NHS Personal Health Budgets: new rights and new guidance

NHS England has issued new guidance to coincide with the extension[1] of the right to a Personal Health Budget (PHB) to cover people eligible for section 117 Mental Health Act 1983 after-care support as well as for people in need of wheelchair services.  These new rights came into force on 2 December 2019.  The 27 page guidance (NHS England Personalised Care:  Guidance on the legal rights to have personal health budgets and personal wheelchair budgets (2019)) can be accessed by clicking here.

A right to have a PHB (which can be paid as Direct Payments) now exists in England for:

  • Adults eligible for NHS Continuing Healthcare funding (NHS CHC);
  • People eligible for after-care services under section 117 of the Mental Health Act 1983;
  • People assessed as in need of a wheelchair (for more than short-term use); and
  • Children and young people eligible for NHS funded continuing care.

The guidance states that there are six key features of a PHB ‘that ensure people experience the best outcomes possible’.  These are that a person should:

Be central in developing their personalised care and support plan and agree who is involved;

  • Be able to agree the health and wellbeing outcomes (and learning outcomes for children and young people with education, health and care plans) they want to achieve, in dialogue with relevant health, education and social care professionals;
  • Know upfront an indication of how much money they have available for healthcare and support;
  • Have enough money in the budget to meet the health and wellbeing needs and outcomes agreed in the personalised care and support plan;
  • Have the option to manage the money as a direct payment, a notional budget, a third-party budget or a mix of these approaches;
  • Be able to use the money to meet their outcomes in ways and at times that make sense to them, as agreed in their personalised care and support plan.


Importantly the guidance stresses that

Any agreed budget must be sufficient to ensure the health and wellbeing outcomes required for a person can be realistically met. For example, if a CCG decides, when planning a personal health budget, to release money based on a monetary valuation of a person’s expected quantity of continence products as would have been provided by the NHS, they must be satisfied that this amount is sufficient to enable the purchase of the products in the open retail market so as to meet someone’s identified continence needs. An exception to this is the provision of wheelchairs. For personal wheelchair budgets holders, this right to have does not affect the existing ability to add to the cost of the wheelchair of their choice.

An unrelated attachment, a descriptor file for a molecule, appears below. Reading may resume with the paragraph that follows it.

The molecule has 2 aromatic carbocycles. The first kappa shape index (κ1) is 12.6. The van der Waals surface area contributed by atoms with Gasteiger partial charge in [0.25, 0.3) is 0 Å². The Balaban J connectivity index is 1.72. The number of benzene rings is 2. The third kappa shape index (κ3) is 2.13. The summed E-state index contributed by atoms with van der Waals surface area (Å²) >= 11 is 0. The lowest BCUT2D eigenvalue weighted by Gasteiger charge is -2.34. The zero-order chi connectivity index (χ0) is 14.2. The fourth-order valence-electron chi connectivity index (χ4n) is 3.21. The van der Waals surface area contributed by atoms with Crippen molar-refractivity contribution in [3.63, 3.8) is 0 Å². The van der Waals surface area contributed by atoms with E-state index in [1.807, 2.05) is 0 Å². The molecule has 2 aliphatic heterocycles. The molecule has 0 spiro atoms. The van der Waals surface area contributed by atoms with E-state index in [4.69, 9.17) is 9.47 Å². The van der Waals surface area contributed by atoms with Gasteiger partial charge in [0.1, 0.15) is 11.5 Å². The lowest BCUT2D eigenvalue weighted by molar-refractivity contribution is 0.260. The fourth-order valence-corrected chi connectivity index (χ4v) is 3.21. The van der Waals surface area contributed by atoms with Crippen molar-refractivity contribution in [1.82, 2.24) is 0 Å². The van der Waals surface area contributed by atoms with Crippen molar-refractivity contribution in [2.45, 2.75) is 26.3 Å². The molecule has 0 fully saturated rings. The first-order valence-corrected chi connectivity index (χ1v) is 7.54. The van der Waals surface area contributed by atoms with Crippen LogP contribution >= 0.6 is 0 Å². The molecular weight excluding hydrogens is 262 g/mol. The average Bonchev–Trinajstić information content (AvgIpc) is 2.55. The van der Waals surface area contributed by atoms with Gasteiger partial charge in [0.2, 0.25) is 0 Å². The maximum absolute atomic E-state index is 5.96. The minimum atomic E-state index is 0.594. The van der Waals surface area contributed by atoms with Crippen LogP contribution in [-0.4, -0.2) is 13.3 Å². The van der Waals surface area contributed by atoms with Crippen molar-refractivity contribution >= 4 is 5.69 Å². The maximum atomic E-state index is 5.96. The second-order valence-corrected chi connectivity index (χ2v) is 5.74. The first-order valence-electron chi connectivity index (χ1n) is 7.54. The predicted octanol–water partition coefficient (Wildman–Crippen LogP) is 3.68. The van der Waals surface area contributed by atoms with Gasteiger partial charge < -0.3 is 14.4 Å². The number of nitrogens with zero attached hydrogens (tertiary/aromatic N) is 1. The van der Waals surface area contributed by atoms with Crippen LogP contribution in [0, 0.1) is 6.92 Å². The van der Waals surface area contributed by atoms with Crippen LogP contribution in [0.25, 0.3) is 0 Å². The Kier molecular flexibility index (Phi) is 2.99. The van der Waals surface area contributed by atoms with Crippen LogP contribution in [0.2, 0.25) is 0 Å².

The guidance concerning the working of the new scheme for wheelchairs is brief – but includes (page 16):

For personal wheelchair budgets the amount in the budget should be based upon what it would cost the NHS to meet the person’s assessed postural and mobility needs via the wheelchair service currently commissioned by their CCG. The introduction of personal wheelchair budgets builds upon the existing regulatory framework which enables people to contribute to the cost of a wheelchair. For people who have additional health and social care needs, the personal wheelchair budget can be pooled with funding from other statutory services (if this is agreed as meeting the person’s assessed needs by all services and is cost effective). With personal wheelchair budgets, people can also choose to access non-statutory funding that may be available via voluntary, charitable organisations both nationally and locally.


And at page 17:

For personal wheelchair budgets, manual, powered chairs and specialist buggies are included. CCGs need to consider repair and maintenance and how this will either be supported by existing services or made available as part of a personal wheelchair budget. CCGs need to consider specialist seating and pressure-relieving equipment as it remains a statutory duty to provide these, either as part of a personal wheelchair budget or via existing commissioned services. Decisions on how these are provided will need to be made locally on a case by case basis, based on clinical assessments.


[1] By amendment of the National Health Service Commissioning Board and Clinical Commissioning Groups (Responsibilities and Standing Rules) Regulations 2012, reg 32A.

Posted 20 December 2019

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